Future home for my Fine Feathered Friends


Teakettle birdhouse with reclaimed wood

Last Christmas my brother-in-law gave me this great teapot planted with a beautiful green plant.  Unfortunately, it didn’t take long for me to kill the beautiful green plant. The leaves started dropping like it was fall and soon it was an ugly brown plant. I swear it was an accident and I assure you it wasn’t so I could make a cute birdhouse from the teapot.

Teakettle birdhouse with reclaimed wood

I could have easily just nailed the teapot to the nearest tree but that would have been the shortest tutorial ever, so I decided to add a little oomph to my otherwise plain teapot.

First step was to get holes into the bottom of the pot. I’m assuming that none of my drillbits are for metal because they didn’t even dent the bottom.  Had to resort to a more caveman effort of hammer and nail. Hey, whatever works.

Teakettle birdhouse with reclaimed wood

My teapot needed a little house and what better house than wood salvaged from an old farm’s fence.  I had tried to use these pieces before for the top of a stool but the wood was so warped that it made my stool wobbly (that’s why this side of the wood has a finish).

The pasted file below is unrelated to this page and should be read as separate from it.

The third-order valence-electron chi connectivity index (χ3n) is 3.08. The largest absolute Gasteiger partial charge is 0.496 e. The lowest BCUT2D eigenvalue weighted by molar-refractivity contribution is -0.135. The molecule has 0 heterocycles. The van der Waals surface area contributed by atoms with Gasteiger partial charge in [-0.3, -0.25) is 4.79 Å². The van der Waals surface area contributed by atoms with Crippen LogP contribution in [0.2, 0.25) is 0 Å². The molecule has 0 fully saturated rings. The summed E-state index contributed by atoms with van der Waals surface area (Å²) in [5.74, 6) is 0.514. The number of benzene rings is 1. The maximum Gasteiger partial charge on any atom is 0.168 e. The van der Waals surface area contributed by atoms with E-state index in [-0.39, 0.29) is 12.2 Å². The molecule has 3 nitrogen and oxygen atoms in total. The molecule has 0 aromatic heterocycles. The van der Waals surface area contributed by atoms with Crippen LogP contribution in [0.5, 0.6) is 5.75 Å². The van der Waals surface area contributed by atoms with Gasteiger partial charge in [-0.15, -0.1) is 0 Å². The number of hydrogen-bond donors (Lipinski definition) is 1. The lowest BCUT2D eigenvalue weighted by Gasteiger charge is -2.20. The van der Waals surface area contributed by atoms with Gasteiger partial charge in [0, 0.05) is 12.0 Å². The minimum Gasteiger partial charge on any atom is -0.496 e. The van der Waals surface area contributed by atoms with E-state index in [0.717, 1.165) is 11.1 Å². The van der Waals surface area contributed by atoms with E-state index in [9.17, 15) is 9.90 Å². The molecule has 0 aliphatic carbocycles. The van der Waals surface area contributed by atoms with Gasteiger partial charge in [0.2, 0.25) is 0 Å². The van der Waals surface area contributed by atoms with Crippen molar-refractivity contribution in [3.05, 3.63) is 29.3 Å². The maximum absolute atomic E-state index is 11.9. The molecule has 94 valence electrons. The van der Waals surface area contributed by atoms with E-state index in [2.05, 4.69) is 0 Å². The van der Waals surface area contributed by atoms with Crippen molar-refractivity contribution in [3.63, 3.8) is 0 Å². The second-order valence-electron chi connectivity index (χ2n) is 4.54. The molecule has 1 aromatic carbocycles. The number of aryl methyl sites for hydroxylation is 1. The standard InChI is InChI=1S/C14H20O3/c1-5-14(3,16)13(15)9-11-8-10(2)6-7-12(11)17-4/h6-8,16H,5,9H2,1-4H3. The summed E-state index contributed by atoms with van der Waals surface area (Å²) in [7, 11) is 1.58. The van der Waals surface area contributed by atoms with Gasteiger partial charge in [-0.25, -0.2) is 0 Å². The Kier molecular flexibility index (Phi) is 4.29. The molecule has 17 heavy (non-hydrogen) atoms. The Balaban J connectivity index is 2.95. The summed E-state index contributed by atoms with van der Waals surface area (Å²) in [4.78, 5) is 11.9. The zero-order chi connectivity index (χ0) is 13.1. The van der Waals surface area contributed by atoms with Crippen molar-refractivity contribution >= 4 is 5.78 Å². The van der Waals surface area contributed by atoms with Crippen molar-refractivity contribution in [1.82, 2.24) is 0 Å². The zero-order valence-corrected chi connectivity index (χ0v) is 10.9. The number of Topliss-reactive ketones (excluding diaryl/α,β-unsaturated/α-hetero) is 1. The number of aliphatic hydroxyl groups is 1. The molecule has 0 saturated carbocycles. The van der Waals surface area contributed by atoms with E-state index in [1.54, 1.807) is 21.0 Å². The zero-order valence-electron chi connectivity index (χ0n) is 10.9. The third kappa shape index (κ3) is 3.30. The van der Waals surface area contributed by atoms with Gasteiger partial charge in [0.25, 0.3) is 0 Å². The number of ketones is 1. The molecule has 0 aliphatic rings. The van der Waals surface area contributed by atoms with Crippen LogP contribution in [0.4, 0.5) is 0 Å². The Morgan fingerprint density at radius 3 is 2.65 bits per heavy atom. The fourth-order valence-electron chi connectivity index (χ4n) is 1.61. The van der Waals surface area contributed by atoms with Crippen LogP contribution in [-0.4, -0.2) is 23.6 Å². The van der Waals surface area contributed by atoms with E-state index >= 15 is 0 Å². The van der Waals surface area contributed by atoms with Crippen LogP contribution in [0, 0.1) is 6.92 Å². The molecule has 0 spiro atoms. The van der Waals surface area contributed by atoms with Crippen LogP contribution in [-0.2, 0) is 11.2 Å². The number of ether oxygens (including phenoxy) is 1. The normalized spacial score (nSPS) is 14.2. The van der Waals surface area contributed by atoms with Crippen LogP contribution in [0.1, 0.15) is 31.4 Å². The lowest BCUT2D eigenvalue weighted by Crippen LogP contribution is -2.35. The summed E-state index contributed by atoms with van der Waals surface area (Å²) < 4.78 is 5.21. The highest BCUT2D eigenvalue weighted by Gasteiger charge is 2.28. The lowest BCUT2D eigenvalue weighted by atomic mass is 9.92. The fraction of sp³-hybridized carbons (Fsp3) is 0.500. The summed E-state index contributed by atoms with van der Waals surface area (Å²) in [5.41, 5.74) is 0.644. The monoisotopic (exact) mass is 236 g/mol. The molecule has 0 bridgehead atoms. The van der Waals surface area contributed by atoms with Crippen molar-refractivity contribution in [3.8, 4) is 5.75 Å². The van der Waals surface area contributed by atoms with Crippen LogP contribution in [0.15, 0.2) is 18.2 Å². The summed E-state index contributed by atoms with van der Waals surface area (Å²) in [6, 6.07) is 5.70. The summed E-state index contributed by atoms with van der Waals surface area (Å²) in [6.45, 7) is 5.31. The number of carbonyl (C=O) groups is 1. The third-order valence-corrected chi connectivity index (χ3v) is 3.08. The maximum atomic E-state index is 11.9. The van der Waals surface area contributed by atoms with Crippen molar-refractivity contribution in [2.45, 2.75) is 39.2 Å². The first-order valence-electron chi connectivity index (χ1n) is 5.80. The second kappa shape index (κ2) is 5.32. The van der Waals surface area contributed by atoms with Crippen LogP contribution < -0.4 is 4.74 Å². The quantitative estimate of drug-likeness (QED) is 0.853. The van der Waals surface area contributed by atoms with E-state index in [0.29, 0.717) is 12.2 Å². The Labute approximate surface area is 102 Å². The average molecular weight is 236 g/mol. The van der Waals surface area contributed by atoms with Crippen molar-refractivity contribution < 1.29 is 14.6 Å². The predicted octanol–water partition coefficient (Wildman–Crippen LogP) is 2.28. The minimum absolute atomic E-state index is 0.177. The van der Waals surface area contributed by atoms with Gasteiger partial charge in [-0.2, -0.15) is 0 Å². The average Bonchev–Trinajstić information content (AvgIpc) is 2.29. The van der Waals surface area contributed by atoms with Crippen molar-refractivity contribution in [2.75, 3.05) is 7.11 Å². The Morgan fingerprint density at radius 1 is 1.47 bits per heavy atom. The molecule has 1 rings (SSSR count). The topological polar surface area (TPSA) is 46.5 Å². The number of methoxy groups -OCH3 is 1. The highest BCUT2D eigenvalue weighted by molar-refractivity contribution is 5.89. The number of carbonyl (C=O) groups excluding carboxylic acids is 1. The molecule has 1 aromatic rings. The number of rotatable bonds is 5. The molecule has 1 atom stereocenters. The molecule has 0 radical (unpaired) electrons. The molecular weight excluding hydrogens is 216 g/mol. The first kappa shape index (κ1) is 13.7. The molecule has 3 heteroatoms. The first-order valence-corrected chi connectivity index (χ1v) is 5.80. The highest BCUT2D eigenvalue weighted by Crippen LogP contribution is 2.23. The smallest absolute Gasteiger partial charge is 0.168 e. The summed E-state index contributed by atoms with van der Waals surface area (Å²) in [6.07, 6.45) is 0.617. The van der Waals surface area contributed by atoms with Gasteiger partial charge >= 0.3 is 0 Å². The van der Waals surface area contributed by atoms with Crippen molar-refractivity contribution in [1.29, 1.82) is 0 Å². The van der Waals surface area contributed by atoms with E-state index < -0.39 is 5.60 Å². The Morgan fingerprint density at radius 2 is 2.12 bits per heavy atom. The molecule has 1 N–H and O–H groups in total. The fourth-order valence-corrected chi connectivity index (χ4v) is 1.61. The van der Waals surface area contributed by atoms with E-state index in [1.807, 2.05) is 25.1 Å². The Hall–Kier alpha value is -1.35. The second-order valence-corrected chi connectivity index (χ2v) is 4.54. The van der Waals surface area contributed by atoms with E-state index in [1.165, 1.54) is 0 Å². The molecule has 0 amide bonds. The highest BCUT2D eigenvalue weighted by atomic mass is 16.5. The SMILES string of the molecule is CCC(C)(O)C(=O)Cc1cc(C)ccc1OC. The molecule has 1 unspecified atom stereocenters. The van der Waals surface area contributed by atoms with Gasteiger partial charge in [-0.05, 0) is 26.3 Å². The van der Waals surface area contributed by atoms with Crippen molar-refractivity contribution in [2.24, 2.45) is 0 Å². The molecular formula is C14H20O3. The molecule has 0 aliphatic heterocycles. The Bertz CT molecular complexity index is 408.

The fencing pieces were attached with a couple of L brackets screwed on the back.

Teakettle birdhouse with reclaimed wood

This is the front of those wobbly pieces. Through the holes, I’ve marked where the screws are going to go and predrilled the holes.

Teakettle birdhouse with reclaimed wood

Side pieces were cut from another piece of fencing, sawed in half with a 30 degree cut at the end. The length of the side pieces is about 1 1/2 inches longer than the back.

Teakettle birdhouse with reclaimed wood

A roof piece was cut 2 inches wider than the whole little house. The roof piece is the full width of the fence board so that it overhangs the side pieces.

Attached all the pieces with a nail gun to hold everything together, then followed up with wood screws.

Teakettle birdhouse with reclaimed wood

At the last minute I decided the house needed a base and tacked on a piece of pallet wood.

Teakettle birdhouse with reclaimed wood

Teakettle birdhouse with reclaimed wood

Teakettle birdhouse with reclaimed wood

Teakettle birdhouse with reclaimed wood

A couple of notes to make with this type of birdhouse.  Since metal gets really hot in the sun put your house in a very shady spot high enough to keep predators away.  And, if you have the lid to your teapot, attach the lid and drill a smaller hole.  The smaller songbirds like a hole 1 1/4 – 1 1/2 inches.  If none of the nesting birds like my house it may have to turn into a birdfeeder.

All ready for my first visitor. I figure if my little bird friends will make a nest in my stove exhaust pipe they’ll make a nest anywhere.

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